I look forward to seeing everyone online for Yom Kippur. May we all have an easy fast.
We are Temple Beth Hillel.
If I am not for myself, who will be for me?
If I am not for others, what am I?
And if not now, when?
Read last week's letter
High Holy Day Services 2020 - Coming Together in Awe
Yom Kippur services begin this Sunday evening at 7 pm. All our services will be online this year and you can still make your reservation to participate in our Zoom service.
You can watch drashot, reflections, and services on our website or on the
You can also watch recordings of our Rosh Hashanah services, including the Shofar service, Rabbi Dean’s drashot, and a series of reflections on teshuvah.
Watch on TBH Website
Watch on TBH Richmond YouTube channel.
Reserve your place now
High Holy Day Appeal – Food for Thought
For over a decade, Temple Beth Hillel and our partners have provided food in December for elementary school children and their families who are eligible for free school lunches, but do not get them when schools are closed over winter break. We work with the schools to provide a box of fresh produce, a box of non-perishables, a large turkey, and usually a science game for each family.
This year presents us with extraordinary challenges. The number of people experiencing food insecurity has ballooned; local schools are providing over 3,000 meals a day. Our resources are less than previously. One of our major partners has ceased operation due to the difficulty of obtaining donated food and volunteers. Many of those who might donate are experiencing economic difficulties themselves. Potential volunteers are at risk and sheltering-in-place.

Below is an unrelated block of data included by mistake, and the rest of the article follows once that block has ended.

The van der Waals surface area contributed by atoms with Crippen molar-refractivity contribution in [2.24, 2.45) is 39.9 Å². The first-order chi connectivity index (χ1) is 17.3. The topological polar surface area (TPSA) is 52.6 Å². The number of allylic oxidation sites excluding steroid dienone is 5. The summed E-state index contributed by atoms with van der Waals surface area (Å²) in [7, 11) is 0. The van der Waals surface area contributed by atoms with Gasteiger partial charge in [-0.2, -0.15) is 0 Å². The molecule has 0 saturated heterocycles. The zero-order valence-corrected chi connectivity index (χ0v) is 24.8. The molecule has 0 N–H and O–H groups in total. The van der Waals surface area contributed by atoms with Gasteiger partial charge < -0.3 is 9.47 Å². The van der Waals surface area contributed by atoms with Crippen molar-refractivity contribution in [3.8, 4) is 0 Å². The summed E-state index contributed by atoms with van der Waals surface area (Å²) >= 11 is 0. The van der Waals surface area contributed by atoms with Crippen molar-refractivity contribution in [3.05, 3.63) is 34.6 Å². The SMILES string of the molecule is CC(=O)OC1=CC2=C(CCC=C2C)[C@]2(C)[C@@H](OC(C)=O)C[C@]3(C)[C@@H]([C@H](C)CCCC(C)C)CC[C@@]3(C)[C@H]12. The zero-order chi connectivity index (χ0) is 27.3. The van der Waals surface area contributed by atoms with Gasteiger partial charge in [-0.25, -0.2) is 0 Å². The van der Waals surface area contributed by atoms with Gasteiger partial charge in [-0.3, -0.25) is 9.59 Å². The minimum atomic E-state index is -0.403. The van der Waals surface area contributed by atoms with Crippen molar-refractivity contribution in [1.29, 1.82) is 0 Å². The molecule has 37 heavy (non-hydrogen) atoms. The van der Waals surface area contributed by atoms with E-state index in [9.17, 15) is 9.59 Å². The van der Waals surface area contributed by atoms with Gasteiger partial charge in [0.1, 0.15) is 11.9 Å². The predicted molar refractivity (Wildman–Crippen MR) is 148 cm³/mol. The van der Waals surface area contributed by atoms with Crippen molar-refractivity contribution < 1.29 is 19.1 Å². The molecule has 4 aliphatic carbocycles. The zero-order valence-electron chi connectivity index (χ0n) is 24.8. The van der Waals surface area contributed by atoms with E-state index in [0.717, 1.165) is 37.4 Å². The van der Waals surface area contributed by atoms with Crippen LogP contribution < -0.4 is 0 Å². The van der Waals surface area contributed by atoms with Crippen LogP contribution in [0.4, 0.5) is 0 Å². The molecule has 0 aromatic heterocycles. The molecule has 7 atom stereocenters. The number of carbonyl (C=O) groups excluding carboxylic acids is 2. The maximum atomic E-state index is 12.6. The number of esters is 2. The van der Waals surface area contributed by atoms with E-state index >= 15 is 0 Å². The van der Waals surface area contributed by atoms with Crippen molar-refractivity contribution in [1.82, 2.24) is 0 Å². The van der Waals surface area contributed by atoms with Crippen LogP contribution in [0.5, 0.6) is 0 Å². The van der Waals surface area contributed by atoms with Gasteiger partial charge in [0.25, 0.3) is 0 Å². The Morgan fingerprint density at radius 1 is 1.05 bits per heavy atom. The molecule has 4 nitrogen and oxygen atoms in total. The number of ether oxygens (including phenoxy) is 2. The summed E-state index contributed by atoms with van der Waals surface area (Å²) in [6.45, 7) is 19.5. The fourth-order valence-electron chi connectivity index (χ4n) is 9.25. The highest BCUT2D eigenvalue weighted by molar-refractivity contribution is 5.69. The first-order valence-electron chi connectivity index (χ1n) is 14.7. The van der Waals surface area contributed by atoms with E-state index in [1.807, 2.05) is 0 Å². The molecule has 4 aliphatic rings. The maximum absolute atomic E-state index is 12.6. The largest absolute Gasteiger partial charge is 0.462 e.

Nevertheless, the need is so great that we are determined to make the program work to serve 400 families as we did last year. As part of this support, Temple Beth Hillel has chosen to request help for Food for Thought for the High Holy Day Appeal. We know many of you may be facing your own challenges, but, if you can, please help with a donation
. We can't provide you with an envelope at services, but you can donate here
or by sending a check to Temple Beth Hillel, 801 Park Central Blvd., Richmond, CA 94803, with a notation in the memo line that it is for Food for Thought.
We will also be needing volunteers to help pack and distribute boxes safely December 12-16. Many of our volunteers won't be able to help this year, so we are particularly hoping for less vulnerable, younger and/or stronger people. Perhaps you know of such people or groups that might be interested. If you can help, please contact Laura Taub
Donate to Food for Thought
High Holy Day Donations
Although we are welcoming everyone to our High Holy Day services, we are affected by the current economic situation as are many others. If you would like to make a donation to Temple Beth Hillel, you may do so here